SPOILER ALERT #2!!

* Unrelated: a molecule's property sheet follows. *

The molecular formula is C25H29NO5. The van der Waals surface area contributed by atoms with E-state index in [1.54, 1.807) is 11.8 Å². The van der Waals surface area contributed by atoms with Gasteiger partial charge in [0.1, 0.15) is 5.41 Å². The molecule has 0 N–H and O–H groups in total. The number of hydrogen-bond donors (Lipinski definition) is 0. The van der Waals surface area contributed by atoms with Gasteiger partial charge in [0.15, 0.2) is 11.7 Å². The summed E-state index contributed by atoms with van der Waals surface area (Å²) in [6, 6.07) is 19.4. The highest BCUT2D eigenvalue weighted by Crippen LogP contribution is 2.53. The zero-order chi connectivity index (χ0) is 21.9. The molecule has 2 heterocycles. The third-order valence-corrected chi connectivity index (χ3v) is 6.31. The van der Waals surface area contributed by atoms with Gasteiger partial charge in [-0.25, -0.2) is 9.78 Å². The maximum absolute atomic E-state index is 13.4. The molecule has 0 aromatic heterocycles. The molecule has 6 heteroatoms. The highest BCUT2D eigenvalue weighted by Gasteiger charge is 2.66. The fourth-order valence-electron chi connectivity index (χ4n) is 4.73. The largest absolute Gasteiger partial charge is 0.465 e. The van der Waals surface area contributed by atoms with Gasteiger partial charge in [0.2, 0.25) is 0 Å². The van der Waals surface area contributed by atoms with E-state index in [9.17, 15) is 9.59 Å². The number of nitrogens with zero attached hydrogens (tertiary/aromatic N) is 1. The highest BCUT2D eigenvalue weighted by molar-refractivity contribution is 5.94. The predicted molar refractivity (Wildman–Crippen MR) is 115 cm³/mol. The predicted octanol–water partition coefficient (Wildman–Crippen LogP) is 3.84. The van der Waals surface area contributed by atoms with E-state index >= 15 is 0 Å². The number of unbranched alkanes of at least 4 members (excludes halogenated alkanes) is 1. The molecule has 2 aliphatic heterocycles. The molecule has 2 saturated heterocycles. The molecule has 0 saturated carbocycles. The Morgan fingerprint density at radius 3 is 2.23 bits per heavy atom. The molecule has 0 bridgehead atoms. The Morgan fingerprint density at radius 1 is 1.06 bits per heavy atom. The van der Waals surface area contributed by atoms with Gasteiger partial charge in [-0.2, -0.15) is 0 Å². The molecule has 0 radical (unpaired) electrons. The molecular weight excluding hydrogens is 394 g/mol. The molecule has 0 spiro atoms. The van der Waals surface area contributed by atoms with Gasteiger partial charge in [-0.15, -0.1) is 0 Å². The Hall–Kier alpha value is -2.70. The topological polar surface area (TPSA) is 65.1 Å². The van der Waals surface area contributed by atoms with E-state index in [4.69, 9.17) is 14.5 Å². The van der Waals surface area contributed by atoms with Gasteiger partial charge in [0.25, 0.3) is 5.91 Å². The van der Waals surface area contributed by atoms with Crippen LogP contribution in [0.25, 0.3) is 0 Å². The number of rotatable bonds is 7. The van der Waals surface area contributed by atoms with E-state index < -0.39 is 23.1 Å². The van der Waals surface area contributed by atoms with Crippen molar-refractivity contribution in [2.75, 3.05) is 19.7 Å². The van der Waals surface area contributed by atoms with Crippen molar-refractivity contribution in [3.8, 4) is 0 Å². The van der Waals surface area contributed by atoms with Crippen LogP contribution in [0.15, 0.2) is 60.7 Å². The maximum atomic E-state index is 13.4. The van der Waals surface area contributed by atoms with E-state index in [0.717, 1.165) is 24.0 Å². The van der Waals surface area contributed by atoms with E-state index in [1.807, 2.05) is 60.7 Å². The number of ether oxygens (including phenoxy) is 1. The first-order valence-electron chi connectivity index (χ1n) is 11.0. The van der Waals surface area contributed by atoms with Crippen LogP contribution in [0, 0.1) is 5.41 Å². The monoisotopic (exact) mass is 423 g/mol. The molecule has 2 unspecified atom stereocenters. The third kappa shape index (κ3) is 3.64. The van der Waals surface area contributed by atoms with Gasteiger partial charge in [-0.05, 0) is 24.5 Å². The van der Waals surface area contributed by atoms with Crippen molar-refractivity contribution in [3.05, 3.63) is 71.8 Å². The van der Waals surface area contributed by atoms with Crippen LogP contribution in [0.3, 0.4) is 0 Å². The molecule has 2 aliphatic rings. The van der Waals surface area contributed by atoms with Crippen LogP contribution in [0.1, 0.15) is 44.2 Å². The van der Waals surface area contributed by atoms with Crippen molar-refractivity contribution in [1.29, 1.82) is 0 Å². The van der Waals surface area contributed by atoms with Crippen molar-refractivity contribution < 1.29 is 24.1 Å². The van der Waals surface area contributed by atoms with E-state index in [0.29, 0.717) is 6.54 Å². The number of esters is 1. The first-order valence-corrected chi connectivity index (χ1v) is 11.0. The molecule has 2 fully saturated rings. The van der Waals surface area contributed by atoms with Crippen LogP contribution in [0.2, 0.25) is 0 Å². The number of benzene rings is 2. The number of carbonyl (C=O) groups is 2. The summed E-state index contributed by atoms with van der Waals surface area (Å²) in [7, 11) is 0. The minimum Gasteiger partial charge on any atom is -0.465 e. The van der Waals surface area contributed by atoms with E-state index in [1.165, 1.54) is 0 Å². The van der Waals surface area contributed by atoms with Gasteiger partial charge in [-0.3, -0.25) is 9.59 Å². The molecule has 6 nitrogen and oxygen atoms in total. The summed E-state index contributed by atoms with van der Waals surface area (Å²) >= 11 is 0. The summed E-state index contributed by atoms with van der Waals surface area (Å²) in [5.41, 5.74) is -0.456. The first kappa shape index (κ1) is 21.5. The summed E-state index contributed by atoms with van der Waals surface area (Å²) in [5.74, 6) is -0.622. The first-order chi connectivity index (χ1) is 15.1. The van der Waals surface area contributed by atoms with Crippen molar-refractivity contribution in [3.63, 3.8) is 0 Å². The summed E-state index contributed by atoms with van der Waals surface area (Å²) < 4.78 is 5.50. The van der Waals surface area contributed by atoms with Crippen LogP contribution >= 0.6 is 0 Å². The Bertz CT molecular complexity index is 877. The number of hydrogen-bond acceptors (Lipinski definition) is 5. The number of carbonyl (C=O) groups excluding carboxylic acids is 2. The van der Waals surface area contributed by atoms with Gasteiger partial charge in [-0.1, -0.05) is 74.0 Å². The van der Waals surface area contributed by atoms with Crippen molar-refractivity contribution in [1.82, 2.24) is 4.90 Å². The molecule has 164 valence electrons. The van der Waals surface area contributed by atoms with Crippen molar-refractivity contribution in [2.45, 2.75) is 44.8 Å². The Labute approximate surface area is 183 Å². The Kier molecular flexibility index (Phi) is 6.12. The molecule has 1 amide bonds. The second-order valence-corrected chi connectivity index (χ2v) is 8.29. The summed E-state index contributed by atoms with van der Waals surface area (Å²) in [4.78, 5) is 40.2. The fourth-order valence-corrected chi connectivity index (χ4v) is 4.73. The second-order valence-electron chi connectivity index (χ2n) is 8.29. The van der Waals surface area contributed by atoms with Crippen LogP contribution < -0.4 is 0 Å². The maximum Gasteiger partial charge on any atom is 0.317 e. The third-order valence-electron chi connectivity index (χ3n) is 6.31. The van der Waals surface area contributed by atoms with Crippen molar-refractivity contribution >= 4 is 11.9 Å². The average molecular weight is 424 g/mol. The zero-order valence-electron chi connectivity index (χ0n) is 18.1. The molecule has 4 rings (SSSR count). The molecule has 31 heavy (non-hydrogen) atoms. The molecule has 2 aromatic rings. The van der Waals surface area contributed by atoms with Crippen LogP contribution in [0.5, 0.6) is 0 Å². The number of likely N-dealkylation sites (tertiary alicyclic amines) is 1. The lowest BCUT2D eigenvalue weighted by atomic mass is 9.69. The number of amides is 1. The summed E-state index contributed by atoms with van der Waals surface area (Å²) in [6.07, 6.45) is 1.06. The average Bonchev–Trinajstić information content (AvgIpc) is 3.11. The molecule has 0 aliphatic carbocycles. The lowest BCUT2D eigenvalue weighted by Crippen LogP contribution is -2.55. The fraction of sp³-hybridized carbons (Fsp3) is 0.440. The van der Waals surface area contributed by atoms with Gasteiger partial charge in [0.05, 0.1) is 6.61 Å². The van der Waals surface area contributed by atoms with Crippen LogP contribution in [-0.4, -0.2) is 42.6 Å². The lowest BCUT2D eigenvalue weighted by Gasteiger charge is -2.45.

However, when I watched Alcztraz this week I was a bit let down in the character development. Trying to paint Sam Neill as the hardened shell on the outside that is really an emotional timebomb just seems forced too quickly. In general, I can believe it, but the way it was portrayed here just seemed a bit much too accept as natural and should probably develop more over the course of the show. OK, OK, I might be being a bit picky. That isn’t even my main concern with the latest episode. The true problem rests in the Jorge Garcia character, Mr. Diego Soto. He is struggling with his place in helping with this investigation. He knows he has valuable information. He is obsessed in learning more about Alcatraz. Plus he thinks what he is doing is “super-cool”. However, he’s not really cut out for the danger, dead bodies, and all that. Completely understandable, the average person would feel that way. Although, it does seem a bit suspect because wouldn’t he have had to endure all of that stuff in his extensive research of every criminal activity of every inmate of Alcatraz? He should have some sort of cushioning to that right? OK, let’s just say that knowing it and witnessing it first-hand are not the same thing. Great point. Here’s my real issue. In this episode they are dealing with a Child Kidnapper-Murder. They already know they have a couple days to find this guy before the criminal returns that kidnapped child home, but DEAD. We later learn that Diego Soto experienced a similar or perhaps same experience at the exact same age, so he’s a bit more emotionally connected to this case. SO how does he respond??? He threatens to quit. Then he runs off on his own to solve the crime with no communication with the people who can actually help him stop it. Then, as we could have guessed, his theory helps him find the culprit and the child in a diner. Of course, magically at that moment he receives a phone call from Detective Rebecca and needs to wait for her to arrive. When the Killer and child finish their Cherry Pie snack and are about to leave, the only obstacle Diego can muster up to slow them down is dropping a pie plate in front of them. That lasts about 5 seconds. So he follows up by blurting out something like, “Hey what are you guys up to?”…You know because small talk with strangers blurted out uncomfortably always leads to a lengthy conversation. Those attempts hardly delay him a minute, but miraculously that’s all the time needed for Rebecca to arrive just in time to FAIL to save the day.